Does it ever occur to you that Angelina Jolie is really phat? Well, according to young Kiwis, she totally is.
A weird world of modern slang has evolved since the days when a beautiful woman was a fox, a young man was a dude and couples made out.
To make sure today's hapless adult can keep up, the Ministry of Youth Development this week released a list of modern terms to aid communication with younger peeps.
In today's terms, phat means good-looking or cool. And the opposite of phat? Phat-phree, naturally.
Self-respecting teens now label attractive men "skux" and strange occurrences "wack". People with red hair are ginga or morange. People trying to break into the in-crowd are klingons. To be embarrassed is to be moked or owned.
The Press took to the streets yesterday with the ministry's lingo quiz. John Cottier, 72, of Rotherham, is initially excited about the challenge. "Oh, cool," he says, only to be told the new term is kewl (pronounced kee-yool). He does not believe there is such a word as "dis", but he still correctly guesses that it means to disrespect someone.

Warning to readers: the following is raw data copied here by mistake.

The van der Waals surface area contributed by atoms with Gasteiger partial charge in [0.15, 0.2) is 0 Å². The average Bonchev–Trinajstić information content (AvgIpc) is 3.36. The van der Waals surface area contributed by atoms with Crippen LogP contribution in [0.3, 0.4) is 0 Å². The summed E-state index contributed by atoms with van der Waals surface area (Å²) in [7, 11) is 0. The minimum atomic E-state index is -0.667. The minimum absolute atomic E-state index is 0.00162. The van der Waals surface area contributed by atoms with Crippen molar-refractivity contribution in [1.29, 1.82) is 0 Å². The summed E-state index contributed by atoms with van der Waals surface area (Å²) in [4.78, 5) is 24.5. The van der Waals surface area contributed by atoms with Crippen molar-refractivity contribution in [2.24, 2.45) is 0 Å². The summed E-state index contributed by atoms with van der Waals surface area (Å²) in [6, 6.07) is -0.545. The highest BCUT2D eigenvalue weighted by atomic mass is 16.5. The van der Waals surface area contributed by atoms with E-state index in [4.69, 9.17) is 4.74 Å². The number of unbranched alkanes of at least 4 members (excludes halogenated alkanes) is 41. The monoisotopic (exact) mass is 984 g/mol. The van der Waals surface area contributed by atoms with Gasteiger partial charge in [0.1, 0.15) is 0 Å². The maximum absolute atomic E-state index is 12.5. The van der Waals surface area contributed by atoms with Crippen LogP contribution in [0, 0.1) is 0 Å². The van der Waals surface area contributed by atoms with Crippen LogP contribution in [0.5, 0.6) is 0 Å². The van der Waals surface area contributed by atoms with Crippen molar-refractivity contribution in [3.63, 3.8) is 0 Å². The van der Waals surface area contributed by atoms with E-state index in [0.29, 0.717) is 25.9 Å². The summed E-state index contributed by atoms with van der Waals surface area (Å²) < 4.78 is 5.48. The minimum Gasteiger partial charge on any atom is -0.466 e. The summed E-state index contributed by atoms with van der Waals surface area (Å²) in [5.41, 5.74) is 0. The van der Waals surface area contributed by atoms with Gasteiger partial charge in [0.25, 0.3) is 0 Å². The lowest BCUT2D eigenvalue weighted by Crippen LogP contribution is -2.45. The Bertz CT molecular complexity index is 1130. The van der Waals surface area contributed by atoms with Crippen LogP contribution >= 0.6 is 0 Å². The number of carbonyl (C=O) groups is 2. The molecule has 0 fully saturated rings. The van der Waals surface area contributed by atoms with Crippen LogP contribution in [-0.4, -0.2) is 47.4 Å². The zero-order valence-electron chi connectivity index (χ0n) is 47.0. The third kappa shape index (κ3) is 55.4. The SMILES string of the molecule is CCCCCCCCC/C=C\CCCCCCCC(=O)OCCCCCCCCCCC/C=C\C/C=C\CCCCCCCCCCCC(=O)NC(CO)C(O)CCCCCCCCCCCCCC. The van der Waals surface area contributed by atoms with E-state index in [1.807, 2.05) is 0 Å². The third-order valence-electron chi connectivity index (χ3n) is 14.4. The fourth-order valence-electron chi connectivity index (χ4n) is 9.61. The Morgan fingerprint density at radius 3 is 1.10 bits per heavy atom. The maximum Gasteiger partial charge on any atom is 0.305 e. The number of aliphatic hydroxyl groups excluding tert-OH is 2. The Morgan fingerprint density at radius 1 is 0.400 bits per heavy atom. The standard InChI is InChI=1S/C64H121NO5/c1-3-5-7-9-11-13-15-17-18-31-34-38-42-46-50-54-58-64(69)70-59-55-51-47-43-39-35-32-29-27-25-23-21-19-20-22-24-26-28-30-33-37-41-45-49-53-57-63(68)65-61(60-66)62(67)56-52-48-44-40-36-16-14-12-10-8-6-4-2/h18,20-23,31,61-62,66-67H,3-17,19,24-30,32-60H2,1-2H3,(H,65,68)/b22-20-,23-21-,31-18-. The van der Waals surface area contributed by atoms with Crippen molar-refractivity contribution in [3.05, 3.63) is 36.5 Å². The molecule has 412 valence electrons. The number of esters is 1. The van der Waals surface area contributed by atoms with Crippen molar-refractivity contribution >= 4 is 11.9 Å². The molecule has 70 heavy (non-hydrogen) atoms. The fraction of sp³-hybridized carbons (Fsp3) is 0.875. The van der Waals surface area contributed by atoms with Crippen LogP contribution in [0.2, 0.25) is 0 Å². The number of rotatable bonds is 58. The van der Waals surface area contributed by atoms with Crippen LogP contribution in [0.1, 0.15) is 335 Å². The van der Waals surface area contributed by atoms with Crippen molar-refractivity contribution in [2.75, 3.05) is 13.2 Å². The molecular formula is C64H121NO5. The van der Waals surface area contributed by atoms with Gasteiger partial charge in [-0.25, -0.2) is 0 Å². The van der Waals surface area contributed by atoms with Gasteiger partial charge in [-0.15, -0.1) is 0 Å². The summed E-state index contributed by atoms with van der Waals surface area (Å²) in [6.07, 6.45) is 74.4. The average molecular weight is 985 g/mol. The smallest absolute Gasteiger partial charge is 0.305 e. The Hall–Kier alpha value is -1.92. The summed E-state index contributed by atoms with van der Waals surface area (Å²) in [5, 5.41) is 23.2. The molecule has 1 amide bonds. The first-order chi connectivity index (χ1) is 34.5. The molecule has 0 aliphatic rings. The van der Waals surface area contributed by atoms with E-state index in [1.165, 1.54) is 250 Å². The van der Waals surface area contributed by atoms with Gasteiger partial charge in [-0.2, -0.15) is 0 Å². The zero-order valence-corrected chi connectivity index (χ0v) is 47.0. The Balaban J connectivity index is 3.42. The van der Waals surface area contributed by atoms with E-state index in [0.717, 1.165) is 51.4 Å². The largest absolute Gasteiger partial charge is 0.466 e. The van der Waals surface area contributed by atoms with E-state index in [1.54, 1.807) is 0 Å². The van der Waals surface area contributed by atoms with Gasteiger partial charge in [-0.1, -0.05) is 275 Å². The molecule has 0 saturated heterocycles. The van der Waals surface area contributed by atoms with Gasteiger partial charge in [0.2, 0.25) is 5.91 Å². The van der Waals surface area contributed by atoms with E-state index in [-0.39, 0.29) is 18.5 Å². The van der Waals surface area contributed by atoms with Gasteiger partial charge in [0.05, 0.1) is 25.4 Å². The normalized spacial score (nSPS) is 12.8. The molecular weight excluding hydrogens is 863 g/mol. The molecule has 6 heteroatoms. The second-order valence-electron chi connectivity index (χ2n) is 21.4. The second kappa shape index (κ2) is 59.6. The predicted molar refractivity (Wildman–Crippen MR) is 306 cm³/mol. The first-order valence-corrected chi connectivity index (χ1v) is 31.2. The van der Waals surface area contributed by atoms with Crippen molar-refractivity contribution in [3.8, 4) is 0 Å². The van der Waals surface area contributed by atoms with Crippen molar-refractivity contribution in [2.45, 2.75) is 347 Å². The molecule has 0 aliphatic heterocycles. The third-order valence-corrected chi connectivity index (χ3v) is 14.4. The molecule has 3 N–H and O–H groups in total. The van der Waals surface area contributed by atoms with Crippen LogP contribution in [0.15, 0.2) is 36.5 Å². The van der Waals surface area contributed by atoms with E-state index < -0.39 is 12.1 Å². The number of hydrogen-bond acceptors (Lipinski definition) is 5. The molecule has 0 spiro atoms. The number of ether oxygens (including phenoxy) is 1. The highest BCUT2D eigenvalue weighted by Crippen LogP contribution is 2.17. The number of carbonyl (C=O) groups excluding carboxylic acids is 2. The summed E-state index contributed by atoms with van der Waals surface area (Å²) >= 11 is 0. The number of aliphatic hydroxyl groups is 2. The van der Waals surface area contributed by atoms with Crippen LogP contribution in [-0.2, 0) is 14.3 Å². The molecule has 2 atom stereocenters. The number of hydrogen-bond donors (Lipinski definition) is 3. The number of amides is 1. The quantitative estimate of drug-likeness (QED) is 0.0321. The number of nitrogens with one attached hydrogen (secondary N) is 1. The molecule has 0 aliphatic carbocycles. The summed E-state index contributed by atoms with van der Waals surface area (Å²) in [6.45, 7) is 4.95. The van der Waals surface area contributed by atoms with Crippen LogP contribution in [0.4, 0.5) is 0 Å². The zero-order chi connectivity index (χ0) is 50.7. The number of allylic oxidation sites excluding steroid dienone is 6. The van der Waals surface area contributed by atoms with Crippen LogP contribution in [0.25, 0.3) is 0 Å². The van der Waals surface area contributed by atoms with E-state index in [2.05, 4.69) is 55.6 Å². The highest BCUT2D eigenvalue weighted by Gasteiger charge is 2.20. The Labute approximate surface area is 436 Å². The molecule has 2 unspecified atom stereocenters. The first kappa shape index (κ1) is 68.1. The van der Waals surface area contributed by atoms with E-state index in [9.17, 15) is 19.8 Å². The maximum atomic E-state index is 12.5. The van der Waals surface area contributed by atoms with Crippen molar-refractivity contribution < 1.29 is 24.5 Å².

However, it's all downhill from there, and Cottier ends the quiz with a score of one out of 10.
He remembers a time when he talked of morons, and his parents didn't have a clue what he was on about. Chur John.
Amy Hosking, 21, scores seven out of 10. "I'm not too sure how everyone speaks," she says. Aight.
Holly Downie, 15, a student at Avonside Girls' High School, is excited about being in the paper. She scores eight out of 10, and guesses that some of the words in the quiz are better known in the North Island. True dat.
But Holly and her friends have words of warning.
Just because you're now up to date with the kewl, dope, gravy, mint lingo of today's young peeps doesn't mean you should drop the odd klingon, moked or dis into conversation.
Sam Walker, 15, also a student at Avonside Girls' High School, says adults sound totally wrong talking about gingas or trippin'.
"Like, no," she says, hand raised in the air in protest. Fo' shizzle ma nizzle, Sam.
Link to Quiz: www.myd.govt.nz/pag.cfm?i=480
Source: Massey University
Explore further: Mapping the world's linguistic diversity—scientists discover links between your genes and the language you speak